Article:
Sheila Turnage's Three Times Lucky is an excellent pre-teen mystery story.
Eleven-year-old Mo LoBeau and her friend Dale Earnhardt Johnson start a detective agency.
They investigate the murder of a ne'er-do-well man in their hometown Tupelo Landing, North Carolina.
Mo herself is an orphan. A Tupelo Landing resident found the infant Mo tied to a broken billboard washed up during a hurricane.
The Colonel and Miss Lana, two more left-out sorts, take Mo in. The three of them run the only restaurant in Tupelo Landing, a town of exactly 148.
The Colonel named Mo “Moses” because she came from the water. Then he gave her his last name LoBeau.
As it turns out, the murder ties in to the Colonel's past life. He too is an outcast. He hit his head in an automobile accident and remembers nothing of his past.
The story comes to involve a stolen half million dollars and how that half million got to Tupelo Landing. But if this story sounds tame, don't be deceived.
Dale's father beats Dale and his mother.
Mo wants desperately to find her mother. She collects empty bottles to put notes in. Then she asks traveling friends to toss those bottles into far away streams. She hopes her “real” mother will find one of her notes and call her.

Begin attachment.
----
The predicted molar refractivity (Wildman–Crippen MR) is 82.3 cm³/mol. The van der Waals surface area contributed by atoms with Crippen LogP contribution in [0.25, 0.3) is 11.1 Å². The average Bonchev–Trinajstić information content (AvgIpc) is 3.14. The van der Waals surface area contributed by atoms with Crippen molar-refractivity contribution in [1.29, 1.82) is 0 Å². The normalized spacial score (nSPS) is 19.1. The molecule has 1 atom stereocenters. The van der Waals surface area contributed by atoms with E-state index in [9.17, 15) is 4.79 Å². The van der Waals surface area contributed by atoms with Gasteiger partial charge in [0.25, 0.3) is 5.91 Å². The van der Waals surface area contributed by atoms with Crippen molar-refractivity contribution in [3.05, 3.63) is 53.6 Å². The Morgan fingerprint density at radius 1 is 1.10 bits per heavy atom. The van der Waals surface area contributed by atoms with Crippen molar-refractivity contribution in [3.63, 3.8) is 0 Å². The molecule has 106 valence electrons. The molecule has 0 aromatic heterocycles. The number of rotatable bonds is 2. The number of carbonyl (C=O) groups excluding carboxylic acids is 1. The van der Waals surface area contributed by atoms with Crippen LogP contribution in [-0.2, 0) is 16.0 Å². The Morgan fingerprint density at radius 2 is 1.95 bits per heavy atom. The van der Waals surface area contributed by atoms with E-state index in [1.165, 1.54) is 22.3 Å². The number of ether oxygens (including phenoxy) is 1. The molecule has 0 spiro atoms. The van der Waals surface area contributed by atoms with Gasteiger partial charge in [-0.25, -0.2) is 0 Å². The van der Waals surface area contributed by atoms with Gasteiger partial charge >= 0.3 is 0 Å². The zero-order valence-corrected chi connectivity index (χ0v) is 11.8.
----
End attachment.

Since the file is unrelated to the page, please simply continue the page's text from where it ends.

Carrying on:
The book's climax comes amdist hurricane winds and violence too.
Some have said the story is too violent for pre-teen readers. I don't agree. Some pre-teens (way too many) face violence in their homes. Many endure bullying (another theme in Three Times Lucky). And others see violence in games and movies. Very popular young adult books like the Harry Potter books or A Wrinkle in Time are violent.
Turnage fills her story with humor and hope. In a sense, Mo finds her mother. Dale begins to work out the problems in his life. And they both do it with strength and courage.
At the beginning of the book, Mo tells you why she thinks she is three times lucky. By the end, she knows how true that is and more so.
The Amazon page for this book tells me that Three Times Lucky was a Newbery honor winner, and Edgar Award finalist, and an E.B. White Read-Aloud Honor book.
I learned about the book from a fellow blogger. I'm glad I did.
QUOTATIONS FROM THREE TIMES LUCKY--
When Dale sings, even the wind stops to listen.
The Colonel told Mo--
“We're born over and over, day by day. When you feel lost, let the stars sing you to sleep. You'll always wake up new.”
Dale can choose not to worry like he chooses not to wear socks.
I never forgive. I like revenge too much.
“We can't change the past, Soldier. We can only be grateful for the life of a new day, and move on”
--The Colonel to Mo.
“Without strife, we had nothing.”
--Mo describing her relationship with an uppity classmate.